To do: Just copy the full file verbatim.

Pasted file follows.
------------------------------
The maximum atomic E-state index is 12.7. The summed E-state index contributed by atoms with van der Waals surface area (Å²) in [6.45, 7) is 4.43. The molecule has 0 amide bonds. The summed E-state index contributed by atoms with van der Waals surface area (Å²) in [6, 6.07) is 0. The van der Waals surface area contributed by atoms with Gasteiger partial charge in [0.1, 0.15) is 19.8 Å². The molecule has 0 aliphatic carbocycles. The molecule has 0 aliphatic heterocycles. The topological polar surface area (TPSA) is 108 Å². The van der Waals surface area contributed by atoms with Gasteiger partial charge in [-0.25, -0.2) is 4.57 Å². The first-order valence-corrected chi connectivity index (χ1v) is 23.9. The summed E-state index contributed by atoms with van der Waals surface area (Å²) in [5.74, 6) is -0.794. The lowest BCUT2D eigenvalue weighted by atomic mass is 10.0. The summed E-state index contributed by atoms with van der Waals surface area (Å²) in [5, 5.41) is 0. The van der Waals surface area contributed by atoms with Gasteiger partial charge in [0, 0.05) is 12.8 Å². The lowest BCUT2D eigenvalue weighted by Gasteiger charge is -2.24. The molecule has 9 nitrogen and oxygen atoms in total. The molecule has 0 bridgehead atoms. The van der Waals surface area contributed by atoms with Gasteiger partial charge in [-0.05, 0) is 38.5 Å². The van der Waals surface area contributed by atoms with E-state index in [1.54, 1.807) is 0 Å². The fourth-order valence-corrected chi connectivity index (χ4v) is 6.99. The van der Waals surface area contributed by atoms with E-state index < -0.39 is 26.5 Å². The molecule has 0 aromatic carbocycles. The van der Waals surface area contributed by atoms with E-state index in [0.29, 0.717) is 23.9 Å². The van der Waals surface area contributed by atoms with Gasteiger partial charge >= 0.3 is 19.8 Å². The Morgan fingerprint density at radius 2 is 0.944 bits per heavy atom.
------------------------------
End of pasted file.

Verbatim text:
The maximum atomic E-state index is 12.7. The summed E-state index contributed by atoms with van der Waals surface area (Å²) in [6.45, 7) is 4.43. The molecule has 0 amide bonds. The summed E-state index contributed by atoms with van der Waals surface area (Å²) in [6, 6.07) is 0. The van der Waals surface area contributed by atoms with Gasteiger partial charge in [0.1, 0.15) is 19.8 Å². The molecule has 0 aliphatic carbocycles. The molecule has 0 aliphatic heterocycles. The topological polar surface area (TPSA) is 108 Å². The van der Waals surface area contributed by atoms with Gasteiger partial charge in [-0.25, -0.2) is 4.57 Å². The first-order valence-corrected chi connectivity index (χ1v) is 23.9. The summed E-state index contributed by atoms with van der Waals surface area (Å²) in [5.74, 6) is -0.794. The lowest BCUT2D eigenvalue weighted by atomic mass is 10.0. The summed E-state index contributed by atoms with van der Waals surface area (Å²) in [5, 5.41) is 0. The van der Waals surface area contributed by atoms with Gasteiger partial charge in [0, 0.05) is 12.8 Å². The lowest BCUT2D eigenvalue weighted by Gasteiger charge is -2.24. The molecule has 9 nitrogen and oxygen atoms in total. The molecule has 0 bridgehead atoms. The van der Waals surface area contributed by atoms with Gasteiger partial charge in [-0.05, 0) is 38.5 Å². The van der Waals surface area contributed by atoms with E-state index in [1.54, 1.807) is 0 Å². The fourth-order valence-corrected chi connectivity index (χ4v) is 6.99. The van der Waals surface area contributed by atoms with E-state index < -0.39 is 26.5 Å². The molecule has 0 aromatic carbocycles. The van der Waals surface area contributed by atoms with E-state index in [0.29, 0.717) is 23.9 Å². The van der Waals surface area contributed by atoms with Gasteiger partial charge >= 0.3 is 19.8 Å². The Morgan fingerprint density at radius 2 is 0.944 bits per heavy atom.